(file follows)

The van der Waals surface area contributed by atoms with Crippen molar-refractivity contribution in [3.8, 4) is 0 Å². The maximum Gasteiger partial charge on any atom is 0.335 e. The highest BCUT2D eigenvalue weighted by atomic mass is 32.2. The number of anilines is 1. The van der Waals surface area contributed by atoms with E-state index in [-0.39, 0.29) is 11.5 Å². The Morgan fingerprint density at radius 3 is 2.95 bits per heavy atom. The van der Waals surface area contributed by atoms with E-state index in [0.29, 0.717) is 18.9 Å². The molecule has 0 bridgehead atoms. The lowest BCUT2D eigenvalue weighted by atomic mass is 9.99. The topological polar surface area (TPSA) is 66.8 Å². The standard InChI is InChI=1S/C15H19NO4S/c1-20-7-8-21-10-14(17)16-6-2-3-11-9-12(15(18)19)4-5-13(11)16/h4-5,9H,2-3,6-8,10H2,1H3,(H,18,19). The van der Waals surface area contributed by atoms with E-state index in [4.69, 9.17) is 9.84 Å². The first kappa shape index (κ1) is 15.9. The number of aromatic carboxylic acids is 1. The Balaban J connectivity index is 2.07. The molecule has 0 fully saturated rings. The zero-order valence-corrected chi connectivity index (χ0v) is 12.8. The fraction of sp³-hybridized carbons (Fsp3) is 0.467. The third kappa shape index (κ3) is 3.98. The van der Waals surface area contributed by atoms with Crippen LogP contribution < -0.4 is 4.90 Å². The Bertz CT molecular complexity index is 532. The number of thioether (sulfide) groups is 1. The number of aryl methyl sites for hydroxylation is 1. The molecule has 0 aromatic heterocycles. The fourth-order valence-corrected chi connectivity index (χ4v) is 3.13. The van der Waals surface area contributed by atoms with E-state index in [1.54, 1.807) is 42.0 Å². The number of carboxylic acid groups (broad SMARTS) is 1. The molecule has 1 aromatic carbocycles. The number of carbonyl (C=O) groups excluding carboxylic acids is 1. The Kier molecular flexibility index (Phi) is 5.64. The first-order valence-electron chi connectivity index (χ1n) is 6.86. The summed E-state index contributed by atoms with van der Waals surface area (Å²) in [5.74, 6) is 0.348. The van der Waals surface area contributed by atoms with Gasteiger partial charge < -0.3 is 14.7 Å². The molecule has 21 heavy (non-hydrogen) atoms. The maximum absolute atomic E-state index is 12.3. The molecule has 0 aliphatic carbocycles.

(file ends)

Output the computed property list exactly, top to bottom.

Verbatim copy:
The van der Waals surface area contributed by atoms with Crippen molar-refractivity contribution in [3.8, 4) is 0 Å². The maximum Gasteiger partial charge on any atom is 0.335 e. The highest BCUT2D eigenvalue weighted by atomic mass is 32.2. The number of anilines is 1. The van der Waals surface area contributed by atoms with E-state index in [-0.39, 0.29) is 11.5 Å². The Morgan fingerprint density at radius 3 is 2.95 bits per heavy atom. The van der Waals surface area contributed by atoms with E-state index in [0.29, 0.717) is 18.9 Å². The molecule has 0 bridgehead atoms. The lowest BCUT2D eigenvalue weighted by atomic mass is 9.99. The topological polar surface area (TPSA) is 66.8 Å². The standard InChI is InChI=1S/C15H19NO4S/c1-20-7-8-21-10-14(17)16-6-2-3-11-9-12(15(18)19)4-5-13(11)16/h4-5,9H,2-3,6-8,10H2,1H3,(H,18,19). The van der Waals surface area contributed by atoms with E-state index in [4.69, 9.17) is 9.84 Å². The first kappa shape index (κ1) is 15.9. The number of aromatic carboxylic acids is 1. The Balaban J connectivity index is 2.07. The molecule has 0 fully saturated rings. The zero-order valence-corrected chi connectivity index (χ0v) is 12.8. The fraction of sp³-hybridized carbons (Fsp3) is 0.467. The third kappa shape index (κ3) is 3.98. The van der Waals surface area contributed by atoms with Crippen LogP contribution < -0.4 is 4.90 Å². The Bertz CT molecular complexity index is 532. The number of thioether (sulfide) groups is 1. The number of aryl methyl sites for hydroxylation is 1. The molecule has 0 aromatic heterocycles. The fourth-order valence-corrected chi connectivity index (χ4v) is 3.13. The van der Waals surface area contributed by atoms with E-state index in [1.54, 1.807) is 42.0 Å². The number of carboxylic acid groups (broad SMARTS) is 1. The molecule has 1 aromatic carbocycles. The number of carbonyl (C=O) groups excluding carboxylic acids is 1. The Kier molecular flexibility index (Phi) is 5.64. The first-order valence-electron chi connectivity index (χ1n) is 6.86. The summed E-state index contributed by atoms with van der Waals surface area (Å²) in [5.74, 6) is 0.348. The van der Waals surface area contributed by atoms with Gasteiger partial charge < -0.3 is 14.7 Å². The molecule has 21 heavy (non-hydrogen) atoms. The maximum absolute atomic E-state index is 12.3. The molecule has 0 aliphatic carbocycles.